Now one day a certain Brahman, a holder of false views, thought to himself, “They say that a precious stone of great value has been laid at the feet of the Teacher; I will carry it away with me.” So he went to the monastery, and mingling with the crowd, entered for the purpose of saluting the Teacher. The householder, {4.206} concluding solely from the way in which the Brahman entered that he was seeking to get possession of the jewel, thought to himself, “I hope he will not take it!” The Brahman stretched out his arms at the [30.319] Teacher’s feet as if to salute him, took the jewel, put it in a fold of his garment, and went out.

The householder could not retain his composure toward the Brahman. At the conclusion of the sermon he approached the Teacher and said to him, “Reverend Sir, thrice have I strewn the ground about the Perfumed Chamber knee-deep with the seven kinds of precious minerals, nor have I entertained unfriendly feelings towards any that have taken jewels away with them; nay, my heart has filled with joy the more. But to-day I thought to myself, ‘I hope this Brahman will not take this jewel when he approaches!’ When he took the jewel and carried it away with him, I was unable to retain my composure towards him.”

The Teacher listened to his words and replied, “Lay disciple, are you not able to prevent others from taking what belongs to you?” And he taught him a way. The householder, employing the method taught him by the Teacher, saluted the Teacher and made the following Earnest Wish, “From this day forth, may it not be possible for kings or thieves, no matter how numerous, to defraud me of my property, though it be no more than a single thread. May my property never be burned by fire, and may it never be swept away by water.” The Teacher said, “So be it,” and pronounced the words of thanksgiving.

When the householder celebrated the opening of the Perfumed Chamber, he entertained sixty-eight hundred thousand monks within the monastery for nine months and presented them with abundant offerings. In conclusion he presented each monk with a set of three robes, the cloths for the robes of a novice of the Order being worth a thousand pieces of money. Having thus performed works of merit during the term of life allotted to him, he passed out of this state of existence and was reborn in the World of the Gods. After passing through the round of birth and rebirth in the Worlds of the Gods and the world of men during all this time, {4.207} he obtained a new conception in the dispensation of the present Buddha at Rajagaha in the family of a certain treasurer. For the space of nine and a half lunar months he abode in the womb of his mother.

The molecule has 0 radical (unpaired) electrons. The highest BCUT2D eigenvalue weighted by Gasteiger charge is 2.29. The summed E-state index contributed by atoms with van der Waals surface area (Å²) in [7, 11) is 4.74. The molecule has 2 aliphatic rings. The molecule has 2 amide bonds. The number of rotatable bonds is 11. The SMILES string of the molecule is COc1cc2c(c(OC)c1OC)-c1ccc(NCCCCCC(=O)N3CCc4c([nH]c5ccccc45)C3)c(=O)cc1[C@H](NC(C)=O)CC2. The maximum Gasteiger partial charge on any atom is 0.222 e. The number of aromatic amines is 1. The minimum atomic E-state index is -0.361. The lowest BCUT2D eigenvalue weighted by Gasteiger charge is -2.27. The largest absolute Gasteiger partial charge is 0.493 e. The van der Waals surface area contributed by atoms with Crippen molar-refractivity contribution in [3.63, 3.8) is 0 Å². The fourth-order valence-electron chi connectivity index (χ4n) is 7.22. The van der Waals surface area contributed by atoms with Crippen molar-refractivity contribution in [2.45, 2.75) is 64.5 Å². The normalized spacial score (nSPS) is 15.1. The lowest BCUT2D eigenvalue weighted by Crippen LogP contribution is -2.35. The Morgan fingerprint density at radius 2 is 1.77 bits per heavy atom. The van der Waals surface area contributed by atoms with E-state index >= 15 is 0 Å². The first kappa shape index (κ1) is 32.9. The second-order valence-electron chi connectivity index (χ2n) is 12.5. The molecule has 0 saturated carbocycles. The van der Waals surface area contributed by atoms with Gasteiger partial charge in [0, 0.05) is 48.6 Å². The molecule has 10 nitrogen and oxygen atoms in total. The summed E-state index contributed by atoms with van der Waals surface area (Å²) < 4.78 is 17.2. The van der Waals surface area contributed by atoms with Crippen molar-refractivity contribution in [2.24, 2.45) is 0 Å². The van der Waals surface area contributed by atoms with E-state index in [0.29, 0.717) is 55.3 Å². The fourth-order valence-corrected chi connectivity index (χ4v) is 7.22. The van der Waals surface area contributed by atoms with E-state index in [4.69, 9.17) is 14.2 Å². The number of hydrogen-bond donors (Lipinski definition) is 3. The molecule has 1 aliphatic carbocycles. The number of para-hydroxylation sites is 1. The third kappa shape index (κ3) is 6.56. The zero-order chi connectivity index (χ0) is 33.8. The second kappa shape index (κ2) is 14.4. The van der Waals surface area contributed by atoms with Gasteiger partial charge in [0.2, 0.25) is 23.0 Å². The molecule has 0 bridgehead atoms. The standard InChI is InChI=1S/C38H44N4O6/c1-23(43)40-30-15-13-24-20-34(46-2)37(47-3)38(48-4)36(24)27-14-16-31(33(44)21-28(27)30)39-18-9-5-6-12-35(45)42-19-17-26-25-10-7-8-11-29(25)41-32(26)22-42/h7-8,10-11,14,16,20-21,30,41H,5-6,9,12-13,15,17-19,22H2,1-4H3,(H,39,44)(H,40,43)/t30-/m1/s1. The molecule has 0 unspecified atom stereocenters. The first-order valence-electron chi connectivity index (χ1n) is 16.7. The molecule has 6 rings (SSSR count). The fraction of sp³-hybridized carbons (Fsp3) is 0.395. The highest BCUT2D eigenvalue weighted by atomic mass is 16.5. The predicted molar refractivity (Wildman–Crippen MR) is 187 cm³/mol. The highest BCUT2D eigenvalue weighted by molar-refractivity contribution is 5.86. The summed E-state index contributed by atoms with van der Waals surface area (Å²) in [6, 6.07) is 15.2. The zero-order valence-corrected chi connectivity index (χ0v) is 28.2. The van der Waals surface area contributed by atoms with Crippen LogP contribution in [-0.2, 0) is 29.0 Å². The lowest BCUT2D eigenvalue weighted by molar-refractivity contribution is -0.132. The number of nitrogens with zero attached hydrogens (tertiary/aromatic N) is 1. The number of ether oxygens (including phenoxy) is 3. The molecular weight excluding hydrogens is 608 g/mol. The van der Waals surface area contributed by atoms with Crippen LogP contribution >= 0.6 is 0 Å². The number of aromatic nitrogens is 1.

33 b. Story of the Present: Treasurer Jotika

Now on the day of his birth, all the weapons in the whole city flashed fire, and all the jewels worn by the inhabitants on their persons [30.320] flashed light as though they were on fire, so that the city was one blaze of light. When the treasurer, very early in the morning, went to wait upon the king, the king asked him, “To-day all the weapons have flashed fire and the whole city is one mass of light; do you know of any reason for this?” “Yes, your majesty, I know the reason for it.” “What is it, treasurer?” “A slave of yours was born to-day in my house. This miracle has taken place solely by the power of his merit.” “Will he perhaps turn out to be a robber?” “No such thing, your majesty; the being that was born to-day possesses a vast store of merit as the fruit of an Earnest Wish.” “In this case he ought to be brought up properly; let this be spent to buy milk for him.” So saying, the king agreed to provide a thousand pieces of money daily to buy milk for the boy. When the day came for him to be given a name, they gave him the name Jotika, inasmuch as the whole city had been one blaze of light (pajjota) on the day of his birth.

Now when he had reached the proper age for marriage and a plot of ground was being cleared for the purpose of erecting a house for him, the Abode of Sakka showed signs of heat. Sakka considered within himself, “What can this mean? and straightway became aware of the following, “They are preparing the site for the house of Jotika.” Sakka thought to himself, “This youth will never live in a house built by these men; it is my duty to go to him.” So in the guise of a carpenter he went to the site of the house and asked the men, “What are you doing?” “We are preparing the site for the house of Jotika.” “Begone; he will not live in any house that you can build.”